The other day I posted an article on evaluating defensemen by their ranking on their team. In this article I am going to do the same but for forwards and focus on the offensive side of the game.
I grouped forwards in a similar way to how I grouped defensemen. Specifically, this is my methodology:
- I used 5v5close data to eliminate score effects
- I used data from the first two thirds of the season (first 820 games of the season) because few trades occurred before that point in the season. Trades can mess up rankings of players and how do you rank a player that played on two different teams.
- I only accounted for players who played in at least 20 games.
- I then ranked players by their %ofTeam TOI stat which you can find on puckalytics.com.
- Forwards were ranked as F1, F2, …, F12 and F13 (or depth forward). F1-12 has one player from every team, F13/depth is every other forward that played at least 20 games but not among the teams top 12 forwards.
- I looked at 2011-12, 2013-14 and 2014-15 seasons individually as well as combining the individual seasons. The F1 group for the 3 seasons combined are F1 from 2011-12 plus F1 from 2013-14 plus F1 from 2014-15.
Let’s start by looking at CF% and GF% by forward ranking.
As you move down a teams depth chart at forward both CF% and GF% drop off as one might expect. It is important to note though that the slope of the GF% line is much more significant than that of the CF% line. The result is that typically top four forwards on a team will out perform their CF%, forwards 5-7 will perform on par with their CF% and beyond that players will typically under perform their CF%. This means that while CF% may tell you which players are better than others, it will fail to fully identify the relative strength of good players over poor players.
Taking a look at CF/60 and CA/60 we see the two behave quite differently.
From top to bottom, CA60 is relatively stable but CF60 drops off as you move down the line up.
We see the same thing with the percentages.
Save percentages fluctuate a bit but are mostly stable moving down the line up. Shooting percentages on the other hand generally drop off as you move down the line up.
These observations have an expected result on GF/60 and GA/60.
GA/60 is relatively stable while GF/60 varies quite a lot. The conclusion is that good offensive forwards get awarded ice time and defensive play generally has no impact. This differs slightly from defensemen where we saw defensive stats have more variability as you move down the depth charts though it isn’t always linear.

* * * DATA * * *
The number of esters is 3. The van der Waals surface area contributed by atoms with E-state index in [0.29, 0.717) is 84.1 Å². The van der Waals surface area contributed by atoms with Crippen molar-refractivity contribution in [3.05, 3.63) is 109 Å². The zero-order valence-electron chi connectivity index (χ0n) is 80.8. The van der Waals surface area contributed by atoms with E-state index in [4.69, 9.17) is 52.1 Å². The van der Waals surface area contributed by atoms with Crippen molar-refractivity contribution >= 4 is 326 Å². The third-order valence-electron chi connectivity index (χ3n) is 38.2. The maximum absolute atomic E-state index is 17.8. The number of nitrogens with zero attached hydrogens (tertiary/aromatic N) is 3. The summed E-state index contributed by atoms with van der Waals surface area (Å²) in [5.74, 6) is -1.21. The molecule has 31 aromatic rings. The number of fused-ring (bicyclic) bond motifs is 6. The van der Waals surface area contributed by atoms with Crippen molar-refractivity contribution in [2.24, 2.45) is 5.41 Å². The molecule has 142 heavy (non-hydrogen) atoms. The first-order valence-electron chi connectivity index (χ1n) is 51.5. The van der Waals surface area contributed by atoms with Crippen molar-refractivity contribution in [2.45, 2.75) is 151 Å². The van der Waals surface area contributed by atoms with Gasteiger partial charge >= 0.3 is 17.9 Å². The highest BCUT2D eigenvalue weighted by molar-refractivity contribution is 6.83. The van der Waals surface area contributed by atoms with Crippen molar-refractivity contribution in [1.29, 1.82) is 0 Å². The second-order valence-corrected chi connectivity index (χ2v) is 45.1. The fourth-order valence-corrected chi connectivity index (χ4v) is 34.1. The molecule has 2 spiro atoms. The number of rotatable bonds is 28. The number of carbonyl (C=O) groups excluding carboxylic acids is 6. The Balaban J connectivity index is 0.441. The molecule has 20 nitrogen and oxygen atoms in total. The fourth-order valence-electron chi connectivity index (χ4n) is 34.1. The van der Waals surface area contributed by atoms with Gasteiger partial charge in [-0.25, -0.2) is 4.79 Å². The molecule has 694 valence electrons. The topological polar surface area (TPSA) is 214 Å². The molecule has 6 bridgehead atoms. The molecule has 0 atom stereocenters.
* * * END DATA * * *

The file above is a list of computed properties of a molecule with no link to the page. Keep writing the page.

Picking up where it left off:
There is an important observation to be made with respect to PDO though.
Not everyone can be expected to regress towards 100. Depending on individual talent, position in lineup, and defense/goaltender ability your expected PDO can vary (and to a larger degree than this chart would indicate). I would not consider it abnormal for a players expected PDO to range anywhere from 97 to 103 depending on talent, usage, quality of line mates, and quality of goaltending.
Quality of Competition
I want to throw something in here on quality of competition because one claim many people make is good players play against good players and poor players play against poor players which has an impact on their statistics.
Here is a QoC chart for forwards by their rank on their team.
Hey, look at that. Top forwards play against good offensive players. Now, before you get too excited and run off telling everyone that QoC matters have a look at the scale. It’s tiny. It’s from 2.1 goals/60 to 2.4 goals/60. Let’s plot this with GF/60 and GA/60 on a more ordinary scale.
Do you still think QoC matters? QoC exists but over larger sample sizes (certainly at a seasons worth of data) it really isn’t likely to have much of an impact. Talent and quality of teammates will he a much larger impact.
The above chart shows the offensive/defensive zone face off percentages by forward rank (not shown are neutral zone face offs). The higher you are in the depth chart the more offensive talent you have and the more offensive zone starts you will get. At the bottom of the line up you are getting significantly more defensive zone starts than offensive ones.
(Note: I didn’t show a face off chart for defensemen but it is pretty similar to the one above.)
Unlike defensemen there doesn’t seem to be any trends associated with save percentage or much difference between high and low Corsi teams aside from what you would expect. In reality there isn’t all that much interesting in this sort of analysis for forwards since. Though there may be exceptions, for the most part forwards get ice time depending largely on their offensive ability (shot generation and shot quality/shooting percentage) and less so on their defensive ability.
The key takeaways from this analysis are:
- Better offensive forwards get more ice time
- Being better offensively is a combination of generating more shots and higher quality shots.
- Because shot quality is a talent and varies throughout the line up, a Corsi evaluation of forwards will underestimate the value of the top forwards and over estimate the value of weaker forwards though it will typically identify which are the best forwards and which are the worst.
- PDO doesn’t regress to 100 for all players, particularly forwards and rather than suggesting regression to 100 one should view a range of 97-103 as being a typical range for forwards over large sample sizes (a season or more).